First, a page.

Covid to remove Rs 6 lakh crore from GDP FY21: Former Lieutenant Governor RBI R Gandhi
MUMBAI: The Covid-19 and pandemic business slowdown are expected to eliminate Rs 6 lakh crore from the country's gross domestic product in FY20-21. The stimulus provided by the government so far, including the Garib Kalyan scheme, is roughly equal to the damage of Rs 2.5 lakh crore to the economy in the previous fiscal year due to disruptions in March 2020, according to the former RBI lieutenant governor.
“The economy was expected to grow in nominal terms to Rs 185 lakh crore in fiscal year 20. The impact in the previous fiscal year was limited to a fortnight of slowdown and a fortnight of closing. This would have resulted in a loss of Rs 2.5 lakh crore, based on the assumption that agriculture was not affected, ”said Gandhi.
“In the current fiscal we have lost April and in May we are likely to see a partial closure. For seven weeks, the loss of income should be around Rs 6 lakh crore of added value, ”said Gandhi. The first indicator of normality would be the movement of people by road, rail and air, he said.
According to Gandhi, as the RBI's three-month moratorium comes to an end and the accrued interest matures for borrowers, they could seek a one-time restructuring. This could be similar to the exercise allowed during the time of former Governor Bimal Jalan in 1998, when lenders were allowed to extend a 'single, non-discretionary and non-discriminatory agreement in which the loan will not be classified as a defaulting asset, he said.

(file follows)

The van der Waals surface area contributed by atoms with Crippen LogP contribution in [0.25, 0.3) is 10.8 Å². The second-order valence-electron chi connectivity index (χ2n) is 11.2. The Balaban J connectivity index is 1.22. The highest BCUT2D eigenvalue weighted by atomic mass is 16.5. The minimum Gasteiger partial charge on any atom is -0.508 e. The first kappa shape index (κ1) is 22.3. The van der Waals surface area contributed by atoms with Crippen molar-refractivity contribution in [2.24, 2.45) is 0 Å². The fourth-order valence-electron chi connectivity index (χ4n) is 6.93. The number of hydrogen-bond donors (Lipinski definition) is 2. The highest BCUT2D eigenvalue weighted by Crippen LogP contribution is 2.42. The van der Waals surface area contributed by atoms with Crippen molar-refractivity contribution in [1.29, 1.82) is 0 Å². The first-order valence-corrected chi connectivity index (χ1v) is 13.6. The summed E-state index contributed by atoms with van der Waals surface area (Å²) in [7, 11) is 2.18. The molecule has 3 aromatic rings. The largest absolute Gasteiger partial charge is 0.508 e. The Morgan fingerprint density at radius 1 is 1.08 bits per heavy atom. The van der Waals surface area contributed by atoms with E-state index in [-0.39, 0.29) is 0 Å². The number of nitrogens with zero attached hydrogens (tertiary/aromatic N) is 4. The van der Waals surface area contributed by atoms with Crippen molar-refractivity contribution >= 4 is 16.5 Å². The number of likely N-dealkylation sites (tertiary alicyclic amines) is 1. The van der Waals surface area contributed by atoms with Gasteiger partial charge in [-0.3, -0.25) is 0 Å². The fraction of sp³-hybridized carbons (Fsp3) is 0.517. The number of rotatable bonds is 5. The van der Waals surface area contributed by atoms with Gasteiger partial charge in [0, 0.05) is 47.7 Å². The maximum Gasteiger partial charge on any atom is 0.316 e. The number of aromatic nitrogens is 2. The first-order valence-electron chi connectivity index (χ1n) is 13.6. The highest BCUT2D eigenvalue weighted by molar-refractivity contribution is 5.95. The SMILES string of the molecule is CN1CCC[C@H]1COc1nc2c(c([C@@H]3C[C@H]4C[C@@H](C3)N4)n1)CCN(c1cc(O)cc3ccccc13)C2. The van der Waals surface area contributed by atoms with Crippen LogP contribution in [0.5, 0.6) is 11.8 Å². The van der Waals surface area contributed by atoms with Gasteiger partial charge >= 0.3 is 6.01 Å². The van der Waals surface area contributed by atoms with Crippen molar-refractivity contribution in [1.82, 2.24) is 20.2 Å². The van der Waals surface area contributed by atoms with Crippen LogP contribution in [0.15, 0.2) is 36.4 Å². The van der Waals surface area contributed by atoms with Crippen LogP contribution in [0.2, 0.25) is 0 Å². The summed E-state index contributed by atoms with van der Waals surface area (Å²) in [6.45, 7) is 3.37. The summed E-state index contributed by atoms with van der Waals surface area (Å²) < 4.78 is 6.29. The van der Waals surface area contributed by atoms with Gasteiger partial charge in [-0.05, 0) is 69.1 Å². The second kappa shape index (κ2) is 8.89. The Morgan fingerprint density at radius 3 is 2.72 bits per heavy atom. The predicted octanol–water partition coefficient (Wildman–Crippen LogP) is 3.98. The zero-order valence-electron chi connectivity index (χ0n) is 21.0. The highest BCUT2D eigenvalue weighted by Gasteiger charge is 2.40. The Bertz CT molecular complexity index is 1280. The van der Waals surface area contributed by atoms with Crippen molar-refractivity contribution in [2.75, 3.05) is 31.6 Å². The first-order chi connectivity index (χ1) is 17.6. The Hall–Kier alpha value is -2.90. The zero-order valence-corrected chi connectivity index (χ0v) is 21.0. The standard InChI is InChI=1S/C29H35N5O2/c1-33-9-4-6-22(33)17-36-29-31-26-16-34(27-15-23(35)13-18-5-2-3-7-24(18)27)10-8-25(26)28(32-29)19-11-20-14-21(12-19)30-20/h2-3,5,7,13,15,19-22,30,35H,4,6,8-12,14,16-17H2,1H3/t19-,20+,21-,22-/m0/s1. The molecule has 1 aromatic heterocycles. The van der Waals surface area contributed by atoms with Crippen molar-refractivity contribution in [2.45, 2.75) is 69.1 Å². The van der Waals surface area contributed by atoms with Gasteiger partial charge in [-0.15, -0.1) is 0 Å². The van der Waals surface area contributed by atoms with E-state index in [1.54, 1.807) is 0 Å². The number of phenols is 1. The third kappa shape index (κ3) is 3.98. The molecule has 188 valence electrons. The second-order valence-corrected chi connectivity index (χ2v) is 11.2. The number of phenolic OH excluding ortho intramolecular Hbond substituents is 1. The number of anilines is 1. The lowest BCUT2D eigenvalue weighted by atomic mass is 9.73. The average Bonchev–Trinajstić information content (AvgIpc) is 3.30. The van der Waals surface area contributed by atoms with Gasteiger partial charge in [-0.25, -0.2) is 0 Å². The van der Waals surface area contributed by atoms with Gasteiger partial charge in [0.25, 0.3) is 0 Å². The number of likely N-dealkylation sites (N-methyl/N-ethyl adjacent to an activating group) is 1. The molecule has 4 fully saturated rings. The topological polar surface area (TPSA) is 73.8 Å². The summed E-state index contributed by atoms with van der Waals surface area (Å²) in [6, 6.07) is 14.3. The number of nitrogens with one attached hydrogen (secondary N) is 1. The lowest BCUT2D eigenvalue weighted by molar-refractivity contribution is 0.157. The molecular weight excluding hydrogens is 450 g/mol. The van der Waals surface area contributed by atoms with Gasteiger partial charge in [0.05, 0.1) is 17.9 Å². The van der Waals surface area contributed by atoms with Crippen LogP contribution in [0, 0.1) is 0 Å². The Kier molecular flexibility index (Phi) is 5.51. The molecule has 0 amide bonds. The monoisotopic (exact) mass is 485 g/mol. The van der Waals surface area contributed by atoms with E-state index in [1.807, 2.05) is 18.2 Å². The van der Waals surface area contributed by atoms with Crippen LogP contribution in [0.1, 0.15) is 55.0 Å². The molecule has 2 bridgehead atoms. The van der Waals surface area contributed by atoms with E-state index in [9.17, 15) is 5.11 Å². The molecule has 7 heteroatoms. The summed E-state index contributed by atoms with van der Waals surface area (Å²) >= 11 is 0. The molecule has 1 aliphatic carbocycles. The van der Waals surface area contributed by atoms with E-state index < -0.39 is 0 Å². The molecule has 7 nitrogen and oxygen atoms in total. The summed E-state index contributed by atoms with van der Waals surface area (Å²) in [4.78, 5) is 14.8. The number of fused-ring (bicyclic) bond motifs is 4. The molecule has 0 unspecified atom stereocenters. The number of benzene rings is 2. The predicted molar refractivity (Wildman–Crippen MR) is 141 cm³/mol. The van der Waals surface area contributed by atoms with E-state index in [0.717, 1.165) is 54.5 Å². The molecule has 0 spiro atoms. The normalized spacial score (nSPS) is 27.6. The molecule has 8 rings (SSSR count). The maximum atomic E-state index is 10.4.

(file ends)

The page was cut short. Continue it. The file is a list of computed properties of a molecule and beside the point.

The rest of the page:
In addition to this, there is also an expectation that there will be a government small business credit guarantee scheme. Gandhi added that SMEs needed a more radical step: providing government venture capital perhaps with the assurance that it would be repaid at better times when the former central banker spoke at an online event in a post-Covid manifesto for economic revival organized by electronic payment and services.
According to him, the main problem for companies is not a lack of profits, but a lack of liquidity, since they have not received payments during the closing. “There are certain segments for which the rebound in demand would be extremely delayed. This would include goods and services that are part of discretionary spending, he said.
“There will be a great demand for financing, be it for businesses or individuals. Everyone will ask for working capital limits, ”said Gandhi. He said that self-employed workers would be seriously affected and would turn to credit cards for financing. I hope the growth of credit cards is robust and strong, he said.
Furthermore, when it comes to micro and small and medium-sized enterprises, banks would be reluctant to lend despite the momentum of the government and RBI, and are likely to turn to shadow banks for alternative lines of credit. Fintech lenders, who have been using technology for credit assessment, are also likely to be looking for consumer spending.